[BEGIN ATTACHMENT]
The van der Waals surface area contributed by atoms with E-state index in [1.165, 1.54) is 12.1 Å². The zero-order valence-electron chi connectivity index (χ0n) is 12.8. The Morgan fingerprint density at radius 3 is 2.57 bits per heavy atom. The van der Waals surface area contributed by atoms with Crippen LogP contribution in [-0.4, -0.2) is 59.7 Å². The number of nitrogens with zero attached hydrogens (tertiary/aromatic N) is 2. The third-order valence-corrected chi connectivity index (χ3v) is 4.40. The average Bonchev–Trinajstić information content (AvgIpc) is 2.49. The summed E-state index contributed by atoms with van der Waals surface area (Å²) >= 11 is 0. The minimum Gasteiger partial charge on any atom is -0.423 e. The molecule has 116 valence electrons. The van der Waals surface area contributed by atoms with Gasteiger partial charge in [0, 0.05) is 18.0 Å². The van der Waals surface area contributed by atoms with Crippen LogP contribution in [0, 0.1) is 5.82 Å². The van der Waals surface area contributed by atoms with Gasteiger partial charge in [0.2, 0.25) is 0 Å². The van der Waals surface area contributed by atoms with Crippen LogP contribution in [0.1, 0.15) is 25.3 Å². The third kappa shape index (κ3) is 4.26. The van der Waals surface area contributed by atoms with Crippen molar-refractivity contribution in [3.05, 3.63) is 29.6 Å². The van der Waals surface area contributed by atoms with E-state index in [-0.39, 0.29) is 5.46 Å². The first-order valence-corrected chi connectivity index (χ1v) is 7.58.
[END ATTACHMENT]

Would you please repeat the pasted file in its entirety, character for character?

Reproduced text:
The van der Waals surface area contributed by atoms with E-state index in [1.165, 1.54) is 12.1 Å². The zero-order valence-electron chi connectivity index (χ0n) is 12.8. The Morgan fingerprint density at radius 3 is 2.57 bits per heavy atom. The van der Waals surface area contributed by atoms with Crippen LogP contribution in [-0.4, -0.2) is 59.7 Å². The number of nitrogens with zero attached hydrogens (tertiary/aromatic N) is 2. The third-order valence-corrected chi connectivity index (χ3v) is 4.40. The average Bonchev–Trinajstić information content (AvgIpc) is 2.49. The summed E-state index contributed by atoms with van der Waals surface area (Å²) >= 11 is 0. The minimum Gasteiger partial charge on any atom is -0.423 e. The molecule has 116 valence electrons. The van der Waals surface area contributed by atoms with Gasteiger partial charge in [0, 0.05) is 18.0 Å². The van der Waals surface area contributed by atoms with Crippen LogP contribution in [0, 0.1) is 5.82 Å². The van der Waals surface area contributed by atoms with Gasteiger partial charge in [0.2, 0.25) is 0 Å². The van der Waals surface area contributed by atoms with Crippen LogP contribution in [0.1, 0.15) is 25.3 Å². The third kappa shape index (κ3) is 4.26. The van der Waals surface area contributed by atoms with Crippen molar-refractivity contribution in [3.05, 3.63) is 29.6 Å². The van der Waals surface area contributed by atoms with E-state index in [-0.39, 0.29) is 5.46 Å². The first-order valence-corrected chi connectivity index (χ1v) is 7.58.